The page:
A LAWYER'S CASEBOOK coverA number of years ago I was inspired to write a book of short stories dealing with the legal system.  It would depict events in the lives of judges, lawyers and convicts: the people most effected by that system.

In fashioning the book, I drew from authors who impressed me.  The Russian Ivan Turgenev had written A Sportsman’s Sketchbook, in which a hunter tells stories of the people he has met in his sporting travels.  I especially drew from William Faulkner, who created a fictional Mississippi county through his novels and short stories.  So I created A Lawyer’s Casebook, in which I depicted the criminal and sometimes civil cases of a mythical city in upstate New York called Crotona.

About ten years ago, I made a brief attempt to have the book published.  I could not have picked a worse time.  The book publishing industry was then having a major meltdown.  Publishers had not sufficiently prepared for the coming of electronic publishing.

But soon after I started, I became quite sick.  I put the book aside.

It was not until about three years ago that I took this project out again.  In the meantime I had learned a bit about prose fiction writing through workshops and tutorials.  So I was able to make a leap from playwriting to fiction.  I began to tweak the stories.  Much excess prose was eliminated.  Some of the stories were extensively rewritten.

After considerable polishing, I have put A Lawyer’s Casebook up for sale on Amazon Kindle.  Having blogged for a number of years, I am happy to write in the modern electronic era.

I should add that I am a lawyer, and that I was born into a family of lawyers.  But I am happy to add that the book is fictional.  The Italian playwright Ugo Betti, who worked as a judge, was asked about the effect of his legal work on his plays.  His answer was that the law influenced his work everywhere and nowhere in particular.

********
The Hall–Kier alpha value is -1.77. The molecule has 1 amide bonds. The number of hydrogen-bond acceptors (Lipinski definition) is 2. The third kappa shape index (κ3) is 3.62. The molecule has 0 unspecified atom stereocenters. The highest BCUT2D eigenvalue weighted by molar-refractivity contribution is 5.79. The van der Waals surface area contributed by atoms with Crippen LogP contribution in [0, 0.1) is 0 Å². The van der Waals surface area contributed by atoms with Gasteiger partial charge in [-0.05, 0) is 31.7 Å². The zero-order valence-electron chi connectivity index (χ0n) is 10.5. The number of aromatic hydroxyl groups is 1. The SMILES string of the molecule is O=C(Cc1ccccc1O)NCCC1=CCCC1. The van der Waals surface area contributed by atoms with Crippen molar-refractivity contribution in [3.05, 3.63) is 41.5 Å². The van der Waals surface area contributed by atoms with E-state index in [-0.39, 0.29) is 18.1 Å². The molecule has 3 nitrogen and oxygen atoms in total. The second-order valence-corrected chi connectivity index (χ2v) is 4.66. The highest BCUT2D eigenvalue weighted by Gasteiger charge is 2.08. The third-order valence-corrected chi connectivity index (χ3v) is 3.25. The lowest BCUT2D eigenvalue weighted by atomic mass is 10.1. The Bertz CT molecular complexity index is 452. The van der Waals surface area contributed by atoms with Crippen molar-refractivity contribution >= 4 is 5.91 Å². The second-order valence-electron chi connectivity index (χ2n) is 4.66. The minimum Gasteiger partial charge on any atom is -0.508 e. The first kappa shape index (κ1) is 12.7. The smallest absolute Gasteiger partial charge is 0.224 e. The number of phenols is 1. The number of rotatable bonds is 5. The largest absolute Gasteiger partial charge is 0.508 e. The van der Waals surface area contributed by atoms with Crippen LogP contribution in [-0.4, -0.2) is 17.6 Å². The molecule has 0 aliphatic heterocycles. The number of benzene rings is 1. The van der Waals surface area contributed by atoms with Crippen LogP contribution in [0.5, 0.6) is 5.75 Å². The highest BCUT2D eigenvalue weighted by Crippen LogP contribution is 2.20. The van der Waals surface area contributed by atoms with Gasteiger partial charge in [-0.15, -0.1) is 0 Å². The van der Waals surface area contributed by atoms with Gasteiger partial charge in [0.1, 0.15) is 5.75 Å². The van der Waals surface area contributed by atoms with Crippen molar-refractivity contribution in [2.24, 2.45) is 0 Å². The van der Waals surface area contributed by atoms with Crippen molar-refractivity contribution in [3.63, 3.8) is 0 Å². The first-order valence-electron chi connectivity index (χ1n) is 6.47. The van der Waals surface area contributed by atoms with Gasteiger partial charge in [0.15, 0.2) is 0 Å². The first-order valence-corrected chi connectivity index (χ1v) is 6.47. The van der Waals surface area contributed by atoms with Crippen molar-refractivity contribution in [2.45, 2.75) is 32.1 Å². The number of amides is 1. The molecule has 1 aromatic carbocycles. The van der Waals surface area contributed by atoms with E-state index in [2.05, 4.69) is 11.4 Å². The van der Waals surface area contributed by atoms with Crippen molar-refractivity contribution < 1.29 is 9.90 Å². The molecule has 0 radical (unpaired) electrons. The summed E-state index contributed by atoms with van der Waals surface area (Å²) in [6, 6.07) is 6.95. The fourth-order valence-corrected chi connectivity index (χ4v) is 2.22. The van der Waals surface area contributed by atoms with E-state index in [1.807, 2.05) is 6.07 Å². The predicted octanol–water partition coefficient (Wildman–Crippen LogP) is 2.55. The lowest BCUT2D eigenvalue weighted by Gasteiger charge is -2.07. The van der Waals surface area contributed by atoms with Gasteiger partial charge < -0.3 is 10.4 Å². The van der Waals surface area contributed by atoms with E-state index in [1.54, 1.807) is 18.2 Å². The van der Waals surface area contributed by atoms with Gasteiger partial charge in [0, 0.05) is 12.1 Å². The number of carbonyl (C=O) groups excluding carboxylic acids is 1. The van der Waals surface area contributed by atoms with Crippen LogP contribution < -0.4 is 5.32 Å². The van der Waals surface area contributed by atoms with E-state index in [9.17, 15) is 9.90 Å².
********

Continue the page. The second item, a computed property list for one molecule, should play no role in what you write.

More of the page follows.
So is it with A Lawyer’s Casebook.  Specs of reality cluster to make fictional edifices.  Each work is ultimately transformed into an imaginative creation.

Some of the stories in my book are heartbreaking.  Some are humorous.  One or two are uplifting.   But the fictional framework has given me the freedom to present our wayward legal system with an essential truthfulness that eludes most journalism.

With that said I can only add, good reader, that you should get my book and read it.  I hope you will like it.  And, please, when you’ve finished it, please get as many people as possible to buy it.


Note: The book is available in Amazon Kindle format.  You can find it here:


About jalesy55

Charles Lupia is a playwright, freelance writer and lawyer. His blogs cover a range of topics, from politics to entertainment.
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